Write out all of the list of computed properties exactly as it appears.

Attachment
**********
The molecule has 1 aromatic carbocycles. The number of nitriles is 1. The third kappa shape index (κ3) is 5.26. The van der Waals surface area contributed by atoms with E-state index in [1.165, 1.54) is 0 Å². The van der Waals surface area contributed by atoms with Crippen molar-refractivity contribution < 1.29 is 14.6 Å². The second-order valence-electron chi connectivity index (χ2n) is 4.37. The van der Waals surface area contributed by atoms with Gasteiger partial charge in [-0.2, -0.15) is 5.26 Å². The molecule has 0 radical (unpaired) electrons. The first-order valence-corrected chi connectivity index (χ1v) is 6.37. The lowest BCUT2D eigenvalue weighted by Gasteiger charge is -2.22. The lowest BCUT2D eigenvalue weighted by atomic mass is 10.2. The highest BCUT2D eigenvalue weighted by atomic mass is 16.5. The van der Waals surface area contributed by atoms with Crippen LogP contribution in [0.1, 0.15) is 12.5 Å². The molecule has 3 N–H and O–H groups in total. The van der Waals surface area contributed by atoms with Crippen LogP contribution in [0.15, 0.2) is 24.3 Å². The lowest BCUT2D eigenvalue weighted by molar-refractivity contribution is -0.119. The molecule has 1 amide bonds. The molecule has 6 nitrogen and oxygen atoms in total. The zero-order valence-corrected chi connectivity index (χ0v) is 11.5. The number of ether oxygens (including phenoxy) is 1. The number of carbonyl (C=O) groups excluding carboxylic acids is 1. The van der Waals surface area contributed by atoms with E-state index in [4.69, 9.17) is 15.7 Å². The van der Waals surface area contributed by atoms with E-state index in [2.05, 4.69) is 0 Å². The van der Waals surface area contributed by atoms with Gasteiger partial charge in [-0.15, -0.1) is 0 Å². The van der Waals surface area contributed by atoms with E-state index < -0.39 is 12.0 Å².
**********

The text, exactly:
The molecule has 1 aromatic carbocycles. The number of nitriles is 1. The third kappa shape index (κ3) is 5.26. The van der Waals surface area contributed by atoms with E-state index in [1.165, 1.54) is 0 Å². The van der Waals surface area contributed by atoms with Crippen molar-refractivity contribution < 1.29 is 14.6 Å². The second-order valence-electron chi connectivity index (χ2n) is 4.37. The van der Waals surface area contributed by atoms with Gasteiger partial charge in [-0.2, -0.15) is 5.26 Å². The molecule has 0 radical (unpaired) electrons. The first-order valence-corrected chi connectivity index (χ1v) is 6.37. The lowest BCUT2D eigenvalue weighted by Gasteiger charge is -2.22. The lowest BCUT2D eigenvalue weighted by atomic mass is 10.2. The highest BCUT2D eigenvalue weighted by atomic mass is 16.5. The van der Waals surface area contributed by atoms with Crippen LogP contribution in [0.1, 0.15) is 12.5 Å². The molecule has 3 N–H and O–H groups in total. The van der Waals surface area contributed by atoms with Crippen LogP contribution in [0.15, 0.2) is 24.3 Å². The lowest BCUT2D eigenvalue weighted by molar-refractivity contribution is -0.119. The molecule has 1 amide bonds. The molecule has 6 nitrogen and oxygen atoms in total. The zero-order valence-corrected chi connectivity index (χ0v) is 11.5. The number of ether oxygens (including phenoxy) is 1. The number of carbonyl (C=O) groups excluding carboxylic acids is 1. The van der Waals surface area contributed by atoms with E-state index in [4.69, 9.17) is 15.7 Å². The van der Waals surface area contributed by atoms with E-state index in [2.05, 4.69) is 0 Å². The van der Waals surface area contributed by atoms with Gasteiger partial charge in [-0.15, -0.1) is 0 Å². The van der Waals surface area contributed by atoms with E-state index < -0.39 is 12.0 Å².